I think the one of the greatest challenges has been to maintain internal self-belief through the inevitable peaks and troughs of a career in music. In particular, to avoid feeling that how busy one is or not at a given moment is not necessarily reflective of how your career is going overall. It is important to acknowledge the role of circumstance and timing as well as work you have put in to constructing projects and laying the groundwork for things to happen. Also, it has been a challenge to learn not to expect a particular external result from a performance that you feel very happy with or hoped might take you forward in terms of career.

Which performances/recordings are you most proud of?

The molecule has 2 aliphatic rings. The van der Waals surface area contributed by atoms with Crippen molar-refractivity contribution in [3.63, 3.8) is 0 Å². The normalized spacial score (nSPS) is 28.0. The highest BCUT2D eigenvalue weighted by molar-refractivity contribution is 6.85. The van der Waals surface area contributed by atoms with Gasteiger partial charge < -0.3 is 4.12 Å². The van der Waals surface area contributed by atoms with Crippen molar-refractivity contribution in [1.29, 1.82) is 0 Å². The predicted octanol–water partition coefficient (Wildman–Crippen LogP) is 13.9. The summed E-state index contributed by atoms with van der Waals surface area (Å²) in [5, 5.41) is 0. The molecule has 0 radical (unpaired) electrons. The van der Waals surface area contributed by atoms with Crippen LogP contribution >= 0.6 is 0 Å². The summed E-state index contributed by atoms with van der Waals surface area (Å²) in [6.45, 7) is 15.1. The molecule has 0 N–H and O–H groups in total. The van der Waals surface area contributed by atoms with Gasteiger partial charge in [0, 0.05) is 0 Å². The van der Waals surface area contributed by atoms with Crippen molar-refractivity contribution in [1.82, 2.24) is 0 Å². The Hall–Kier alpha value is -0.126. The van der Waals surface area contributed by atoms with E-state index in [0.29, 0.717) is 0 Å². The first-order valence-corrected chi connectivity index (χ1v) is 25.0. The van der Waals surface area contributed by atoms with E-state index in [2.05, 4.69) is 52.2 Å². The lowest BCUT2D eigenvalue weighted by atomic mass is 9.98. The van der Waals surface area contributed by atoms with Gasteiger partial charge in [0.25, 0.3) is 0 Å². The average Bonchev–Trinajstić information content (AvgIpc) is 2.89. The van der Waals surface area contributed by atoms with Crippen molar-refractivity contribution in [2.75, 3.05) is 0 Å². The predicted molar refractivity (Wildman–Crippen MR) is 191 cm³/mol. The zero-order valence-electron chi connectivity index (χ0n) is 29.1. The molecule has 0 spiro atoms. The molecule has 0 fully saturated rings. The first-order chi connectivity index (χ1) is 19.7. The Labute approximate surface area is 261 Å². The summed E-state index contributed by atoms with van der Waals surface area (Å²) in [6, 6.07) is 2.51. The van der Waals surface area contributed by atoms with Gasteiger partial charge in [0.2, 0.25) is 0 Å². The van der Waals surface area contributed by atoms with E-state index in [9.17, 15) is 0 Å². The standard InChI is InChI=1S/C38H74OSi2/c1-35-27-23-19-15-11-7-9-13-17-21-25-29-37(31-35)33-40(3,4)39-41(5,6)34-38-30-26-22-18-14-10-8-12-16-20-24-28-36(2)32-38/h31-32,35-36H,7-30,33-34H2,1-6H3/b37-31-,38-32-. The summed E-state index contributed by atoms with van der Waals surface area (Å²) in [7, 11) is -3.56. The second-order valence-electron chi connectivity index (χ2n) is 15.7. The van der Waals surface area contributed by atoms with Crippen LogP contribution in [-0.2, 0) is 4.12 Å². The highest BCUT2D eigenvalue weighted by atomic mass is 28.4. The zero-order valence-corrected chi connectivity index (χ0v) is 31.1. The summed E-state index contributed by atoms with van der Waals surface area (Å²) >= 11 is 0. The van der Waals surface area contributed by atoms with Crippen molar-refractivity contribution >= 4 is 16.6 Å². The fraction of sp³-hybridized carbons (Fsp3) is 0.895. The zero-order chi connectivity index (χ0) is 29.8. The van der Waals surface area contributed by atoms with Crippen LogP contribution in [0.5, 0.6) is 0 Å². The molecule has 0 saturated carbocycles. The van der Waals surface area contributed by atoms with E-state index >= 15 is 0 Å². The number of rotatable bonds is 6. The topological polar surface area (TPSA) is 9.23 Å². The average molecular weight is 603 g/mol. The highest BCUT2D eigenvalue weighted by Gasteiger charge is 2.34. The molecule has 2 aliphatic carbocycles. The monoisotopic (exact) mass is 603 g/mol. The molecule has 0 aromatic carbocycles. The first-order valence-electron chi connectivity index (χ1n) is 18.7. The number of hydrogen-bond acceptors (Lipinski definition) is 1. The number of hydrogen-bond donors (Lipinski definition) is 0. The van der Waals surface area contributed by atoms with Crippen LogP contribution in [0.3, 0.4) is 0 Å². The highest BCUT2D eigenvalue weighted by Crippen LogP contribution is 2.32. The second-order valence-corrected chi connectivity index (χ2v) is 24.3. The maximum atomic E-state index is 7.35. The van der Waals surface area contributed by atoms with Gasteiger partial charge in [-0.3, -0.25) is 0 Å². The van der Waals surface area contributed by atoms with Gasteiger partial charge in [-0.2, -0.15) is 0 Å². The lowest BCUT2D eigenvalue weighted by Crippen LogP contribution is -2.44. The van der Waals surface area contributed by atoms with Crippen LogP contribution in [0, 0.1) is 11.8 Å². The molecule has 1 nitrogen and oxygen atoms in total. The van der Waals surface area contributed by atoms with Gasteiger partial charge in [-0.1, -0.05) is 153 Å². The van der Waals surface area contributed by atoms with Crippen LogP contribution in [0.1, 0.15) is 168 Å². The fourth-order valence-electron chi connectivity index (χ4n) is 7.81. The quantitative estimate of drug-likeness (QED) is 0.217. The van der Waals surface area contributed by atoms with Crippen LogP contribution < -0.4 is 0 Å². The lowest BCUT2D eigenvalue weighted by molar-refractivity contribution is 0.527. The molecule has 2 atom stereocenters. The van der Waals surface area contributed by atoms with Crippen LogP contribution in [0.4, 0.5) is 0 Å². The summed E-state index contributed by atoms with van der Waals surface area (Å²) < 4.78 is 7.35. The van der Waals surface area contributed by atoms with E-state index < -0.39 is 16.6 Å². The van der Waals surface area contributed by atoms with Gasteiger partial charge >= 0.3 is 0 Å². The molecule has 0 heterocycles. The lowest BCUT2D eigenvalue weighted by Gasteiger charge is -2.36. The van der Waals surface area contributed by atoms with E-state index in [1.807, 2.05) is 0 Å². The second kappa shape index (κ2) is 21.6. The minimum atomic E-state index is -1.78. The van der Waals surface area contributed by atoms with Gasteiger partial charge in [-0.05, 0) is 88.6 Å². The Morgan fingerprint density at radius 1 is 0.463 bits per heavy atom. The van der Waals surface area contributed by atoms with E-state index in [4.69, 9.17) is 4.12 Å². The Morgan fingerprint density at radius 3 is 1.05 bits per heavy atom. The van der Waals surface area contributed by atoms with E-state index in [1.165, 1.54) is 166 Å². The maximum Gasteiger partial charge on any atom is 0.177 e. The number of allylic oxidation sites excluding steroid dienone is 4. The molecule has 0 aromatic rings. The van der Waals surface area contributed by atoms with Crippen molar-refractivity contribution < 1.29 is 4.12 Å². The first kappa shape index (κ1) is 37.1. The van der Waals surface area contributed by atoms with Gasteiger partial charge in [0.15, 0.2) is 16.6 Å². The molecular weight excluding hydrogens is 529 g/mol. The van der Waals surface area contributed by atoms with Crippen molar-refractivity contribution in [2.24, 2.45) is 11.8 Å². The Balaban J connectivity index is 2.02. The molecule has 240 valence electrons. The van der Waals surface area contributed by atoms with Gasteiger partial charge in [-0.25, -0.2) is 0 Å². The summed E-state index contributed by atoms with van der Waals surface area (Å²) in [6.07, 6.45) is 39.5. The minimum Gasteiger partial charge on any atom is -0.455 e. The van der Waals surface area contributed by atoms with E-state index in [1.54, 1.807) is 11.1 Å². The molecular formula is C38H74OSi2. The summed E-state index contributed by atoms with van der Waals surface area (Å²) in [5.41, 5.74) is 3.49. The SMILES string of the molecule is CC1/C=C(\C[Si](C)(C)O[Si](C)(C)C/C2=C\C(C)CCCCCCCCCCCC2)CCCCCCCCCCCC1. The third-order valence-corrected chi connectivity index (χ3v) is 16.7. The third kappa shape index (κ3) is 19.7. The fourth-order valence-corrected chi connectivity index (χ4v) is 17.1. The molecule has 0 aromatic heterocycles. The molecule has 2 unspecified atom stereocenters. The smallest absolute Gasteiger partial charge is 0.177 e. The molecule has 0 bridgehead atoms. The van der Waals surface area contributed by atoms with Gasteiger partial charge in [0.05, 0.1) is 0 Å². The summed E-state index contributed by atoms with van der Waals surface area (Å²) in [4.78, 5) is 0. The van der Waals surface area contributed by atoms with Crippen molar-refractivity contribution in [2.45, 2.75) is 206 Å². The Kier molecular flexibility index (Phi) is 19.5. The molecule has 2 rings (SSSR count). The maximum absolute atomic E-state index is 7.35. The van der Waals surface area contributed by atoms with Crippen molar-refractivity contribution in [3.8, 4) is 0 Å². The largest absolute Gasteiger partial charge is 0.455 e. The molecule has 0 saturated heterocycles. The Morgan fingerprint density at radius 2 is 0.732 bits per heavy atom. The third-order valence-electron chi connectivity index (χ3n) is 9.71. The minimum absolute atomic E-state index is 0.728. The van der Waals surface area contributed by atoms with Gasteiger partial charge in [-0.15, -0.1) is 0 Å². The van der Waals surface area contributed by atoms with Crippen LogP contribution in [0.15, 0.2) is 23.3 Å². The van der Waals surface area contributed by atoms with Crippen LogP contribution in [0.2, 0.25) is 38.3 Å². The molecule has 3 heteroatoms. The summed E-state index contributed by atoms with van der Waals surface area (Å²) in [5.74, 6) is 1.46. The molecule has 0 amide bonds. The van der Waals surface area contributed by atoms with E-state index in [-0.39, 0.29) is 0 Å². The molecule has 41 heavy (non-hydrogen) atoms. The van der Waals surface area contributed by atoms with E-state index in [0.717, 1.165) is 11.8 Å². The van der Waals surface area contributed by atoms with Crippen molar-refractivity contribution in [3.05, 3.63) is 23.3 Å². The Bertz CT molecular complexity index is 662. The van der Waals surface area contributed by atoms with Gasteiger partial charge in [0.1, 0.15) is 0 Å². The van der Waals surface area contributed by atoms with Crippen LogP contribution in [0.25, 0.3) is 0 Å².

This is NOT because it has just been released, but my album ‘Regards sur l’Infini’ with soprano Katharine Dain is something I am proud of as we had a very unusual situation in terms of preparation because of the pandemic. We chose to quarantine together starting in March and we ended up having months to fully prepare the rather complicated programme with no limits on how much we rehearsed. Normally rehearsal time is very short in professional life, so this felt like a real luxury to be able to explore the songs and poems so deeply, change our minds and give the music space to settle and breathe. Also, to prepare Messiaen’s Poèmes pour Mi (the main work on the album) with Pierre-Laurent Aimard was a huge privilege and totally game-changing in terms of understanding the codes to this complex music.